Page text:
Meet Nicki Boyd of VersaMe, a Silicon Valley-based startup. We sat down to speak with her about her entrepreneurial journey and how she and her two co-founders founded VersaMe, a wearable tech company. VersaMe means talk to me and we talk to Boyd about their first product -Starling.  This is the first time Boyd is working in a tech startup and that too a hardware one, which has its own set of challenges. She shares how they started developing their Starling product out of a Sharpie pen cap before graduating to a 3D printed one and then brought in an industrail designer to finish their product.

Starling targets new-born babies and helps develop their brain. “Think of it like a Fitbit for words,” is how Boyd describes their product. 80% of a new-born baby’s brain development takes place in the first 4 years of its life points out Boyd. The way Starling works is the baby wears it and Starling counts the number of words they hear and gives feedback to the parents. Starling is the first wearable tech that tracks your word and targets the brain development of kids in their first 1,000 days is how Boyd put it.

Boyd studied phycology at Oxford University and worked in the world of private equity in London for a few years. And then she relocated to Silicon Valley to pursue her MBA at Stanford University, which is where she met her co-founders Jon and Chris Boggiano. The Boggianos studied at West Point and served in the army before they began their entrepreneurial journey.




Raising Money and Valuations in Silicon Valley

April is certainly been a busy month for startups and investors. As you know investments are no longer in the $10-15 million category, they appear to be in the $70-100 million category with valuations pegged in billions of dollars. Here is a sample of companies that raised fund in the last few days.

Docker, an open source platform company announced it raised $95 million. Illumio, a security company raised $100 million, while Sprig, a delivery company raised $45 million. LendingHome, a mortgage lending startup raised $70 million. It is not just hardware and software companies raising money, but also companies like Eaze, an online medical  marijuana delivery startup. Eaze raised $10 million in its series A. What is interesting is that SnoopDog, the rap singer was part of this investment fund through his company Casa Verde Capital

It is not just startups and companies raising money, but also venture capital firms. NEA is raising the largest VC fund $2.4 billion  and $350 million side fund for investing in later-stage  portfolio companies according to Dan Primack, who broke the news. Menlo Ventures raised $400 million to invest in tech startups.

Naturally when you read about the amount of money raised and the valuation of these companies, especially those in the Unicorn category you begin to wonder if we are in the middle of a bubble and if that bubble is about to burst?  The murmur about when this bubble will burst appears to have grown louder. Many of these companies may turn out to be dead unicorns says Bill Gurley of Benchmark Capital. Here is how he described it in his blog post in February 2015.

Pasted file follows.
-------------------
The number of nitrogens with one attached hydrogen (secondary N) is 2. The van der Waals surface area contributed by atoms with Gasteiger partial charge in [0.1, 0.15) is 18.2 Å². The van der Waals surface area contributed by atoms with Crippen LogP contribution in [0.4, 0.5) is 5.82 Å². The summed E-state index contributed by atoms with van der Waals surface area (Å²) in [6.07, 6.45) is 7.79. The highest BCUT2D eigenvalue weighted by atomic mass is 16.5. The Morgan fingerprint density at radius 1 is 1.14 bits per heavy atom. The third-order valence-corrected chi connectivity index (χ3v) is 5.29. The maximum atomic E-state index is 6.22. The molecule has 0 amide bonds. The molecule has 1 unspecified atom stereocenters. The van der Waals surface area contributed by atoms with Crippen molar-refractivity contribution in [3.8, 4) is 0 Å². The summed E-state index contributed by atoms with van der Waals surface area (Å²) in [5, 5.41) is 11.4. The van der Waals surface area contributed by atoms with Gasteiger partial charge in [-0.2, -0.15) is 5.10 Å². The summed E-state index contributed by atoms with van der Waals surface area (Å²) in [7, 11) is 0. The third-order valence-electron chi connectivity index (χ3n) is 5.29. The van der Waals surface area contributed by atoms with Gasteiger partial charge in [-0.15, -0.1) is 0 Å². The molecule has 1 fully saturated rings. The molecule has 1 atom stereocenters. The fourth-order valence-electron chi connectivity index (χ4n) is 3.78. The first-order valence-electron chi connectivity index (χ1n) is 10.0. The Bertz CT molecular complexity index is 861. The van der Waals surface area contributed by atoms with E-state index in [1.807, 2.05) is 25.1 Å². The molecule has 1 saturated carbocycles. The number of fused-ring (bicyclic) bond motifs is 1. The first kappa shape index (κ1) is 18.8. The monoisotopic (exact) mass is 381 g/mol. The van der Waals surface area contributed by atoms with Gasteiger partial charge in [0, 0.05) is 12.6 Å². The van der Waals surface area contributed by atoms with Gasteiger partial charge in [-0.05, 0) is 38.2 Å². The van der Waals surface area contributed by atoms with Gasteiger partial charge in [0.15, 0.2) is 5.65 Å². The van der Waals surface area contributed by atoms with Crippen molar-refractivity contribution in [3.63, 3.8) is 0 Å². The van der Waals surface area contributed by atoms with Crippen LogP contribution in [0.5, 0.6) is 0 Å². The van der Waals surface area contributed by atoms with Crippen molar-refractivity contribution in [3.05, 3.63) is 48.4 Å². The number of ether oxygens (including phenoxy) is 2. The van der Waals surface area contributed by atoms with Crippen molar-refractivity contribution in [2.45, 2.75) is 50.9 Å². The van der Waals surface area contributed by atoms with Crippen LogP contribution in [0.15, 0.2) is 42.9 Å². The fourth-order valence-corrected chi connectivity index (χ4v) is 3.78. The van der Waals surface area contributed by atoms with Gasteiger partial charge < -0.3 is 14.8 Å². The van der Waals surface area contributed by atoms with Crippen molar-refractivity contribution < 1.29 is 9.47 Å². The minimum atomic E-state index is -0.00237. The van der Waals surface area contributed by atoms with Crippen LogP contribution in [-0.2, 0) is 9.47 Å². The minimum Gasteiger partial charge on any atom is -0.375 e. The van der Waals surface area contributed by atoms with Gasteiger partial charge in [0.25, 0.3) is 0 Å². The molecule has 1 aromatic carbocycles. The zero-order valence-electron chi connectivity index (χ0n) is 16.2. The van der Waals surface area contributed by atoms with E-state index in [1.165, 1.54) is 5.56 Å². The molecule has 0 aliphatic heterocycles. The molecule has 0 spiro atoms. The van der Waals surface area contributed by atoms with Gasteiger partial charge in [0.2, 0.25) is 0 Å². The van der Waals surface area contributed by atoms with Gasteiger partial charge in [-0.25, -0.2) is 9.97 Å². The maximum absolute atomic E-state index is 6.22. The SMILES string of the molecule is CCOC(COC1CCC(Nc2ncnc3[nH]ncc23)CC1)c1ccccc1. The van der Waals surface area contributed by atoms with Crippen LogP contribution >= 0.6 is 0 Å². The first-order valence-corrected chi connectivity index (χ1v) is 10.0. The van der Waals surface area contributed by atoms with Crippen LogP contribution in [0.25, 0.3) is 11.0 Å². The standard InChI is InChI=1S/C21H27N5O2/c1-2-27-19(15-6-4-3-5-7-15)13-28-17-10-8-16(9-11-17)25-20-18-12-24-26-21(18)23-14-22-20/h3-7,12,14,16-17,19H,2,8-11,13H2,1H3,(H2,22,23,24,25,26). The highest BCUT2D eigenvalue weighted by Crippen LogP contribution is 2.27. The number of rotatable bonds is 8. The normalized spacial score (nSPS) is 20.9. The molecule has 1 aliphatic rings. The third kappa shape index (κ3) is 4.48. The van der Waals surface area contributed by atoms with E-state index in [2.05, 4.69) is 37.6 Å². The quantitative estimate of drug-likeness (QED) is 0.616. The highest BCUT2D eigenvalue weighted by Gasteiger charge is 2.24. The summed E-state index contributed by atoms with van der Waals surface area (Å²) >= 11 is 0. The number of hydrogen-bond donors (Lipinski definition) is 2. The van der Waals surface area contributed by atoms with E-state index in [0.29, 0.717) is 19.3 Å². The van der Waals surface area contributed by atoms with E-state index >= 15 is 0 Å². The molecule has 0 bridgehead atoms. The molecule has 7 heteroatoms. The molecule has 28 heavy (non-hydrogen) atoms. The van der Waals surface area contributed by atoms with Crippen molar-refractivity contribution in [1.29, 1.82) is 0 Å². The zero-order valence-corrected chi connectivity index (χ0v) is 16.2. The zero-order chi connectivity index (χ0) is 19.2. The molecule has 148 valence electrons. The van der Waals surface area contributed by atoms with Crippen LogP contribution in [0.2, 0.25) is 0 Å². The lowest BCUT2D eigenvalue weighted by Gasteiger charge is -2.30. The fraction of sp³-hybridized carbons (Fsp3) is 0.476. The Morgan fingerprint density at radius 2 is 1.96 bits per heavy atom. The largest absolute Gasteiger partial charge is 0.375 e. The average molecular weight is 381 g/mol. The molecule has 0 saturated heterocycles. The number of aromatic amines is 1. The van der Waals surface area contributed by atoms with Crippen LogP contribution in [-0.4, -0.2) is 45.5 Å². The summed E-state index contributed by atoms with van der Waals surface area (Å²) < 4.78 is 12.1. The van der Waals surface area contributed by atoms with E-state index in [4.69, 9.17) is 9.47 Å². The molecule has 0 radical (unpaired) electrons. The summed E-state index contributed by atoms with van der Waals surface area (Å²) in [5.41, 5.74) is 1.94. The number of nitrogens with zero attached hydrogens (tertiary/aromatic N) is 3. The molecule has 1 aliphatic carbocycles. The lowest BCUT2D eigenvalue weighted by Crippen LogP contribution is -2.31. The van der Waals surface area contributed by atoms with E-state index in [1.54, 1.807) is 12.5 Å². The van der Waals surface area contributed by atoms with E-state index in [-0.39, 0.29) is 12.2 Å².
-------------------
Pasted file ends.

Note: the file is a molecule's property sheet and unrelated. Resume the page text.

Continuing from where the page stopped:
We are in a risk bubble. Companies are taking on huge burn rates to justify spending the capital they are raising in these enormous financings, putting their long-term viability in jeopardy.

Setback is the term Sir Michael Moritz of Sequoia Capital used to describe the current state of affairs in an interview with the The Times (subscription link). ““Several years ago the atmosphere wasn’t as euphoric as it is today. Even the zaniest ideas can attract money,” Moritz says.

Not everybody is on this tech bubble boat. Take Dave McClure of 500 Startups, a seed fund and an accelerator based in Mountain View. In his recent article with an irreverent and saucy title “Bubble, My Ass: Some Unicorns Might Be Overvalued, But All Dinosaurs Gonna Die,” McClure points out public companies are over valued and fail to innovate and writes:

 almost every Dinosaur Company is extremely vulnerable to a Startup Unicorn eating their lunch (stated so eloquently this past week by none other than JP Morgan Chase CEO Jamie Dimon).

So, who is to blame for the current state of valuations? Is Marc Andreessen of Andreessen Horowitz to blame ? That was the question Primack of Fortune asked Andressen last week in San Francisco. Here is what Andreessen responded:

I can only quote the great thinkers, James Franco and Seth Rogen in The Interview: I believe they were simply peanut butter and jealous. So — in all seriousness, I actually think we weren’t overpaying. 

You can read rest of the interview with Andreessen here.

Did HBO’s Silicon Valley nail the current mood and trend in Silicon Valley in Episode One from season two that aired this past Sunday? It certainly looked like it. Mike Judge and his team brilliantly capture all those unanswered questions in your mind about how does this whole thing work? Yes, I know it is a TV show, but you do get an idea of this whole cycle of raising money and valuations.



Video: CollegeFeed’s Aman Khanna

Mountain View-based startup CollegeFeed matches recent graduates with prospective employers. Think of it as social networking site is how Aman Khanna, co-founder of the startup puts it. Founded in 2013 by Sanjeev Agarwal and  Khanna, the startup raised $1.8 million in funding led by Accel Partners.

We sat down to talk to Khanna about Collegefeed and what propelled him to take the plunge right after he completed his MBA from Stanford Business School. How is CollegeFeed different from other companies in this space? Prior to this Khanna worked in a series of companies as an engineer in India and the US. This is Khanna’s first shot at entrepreneurship.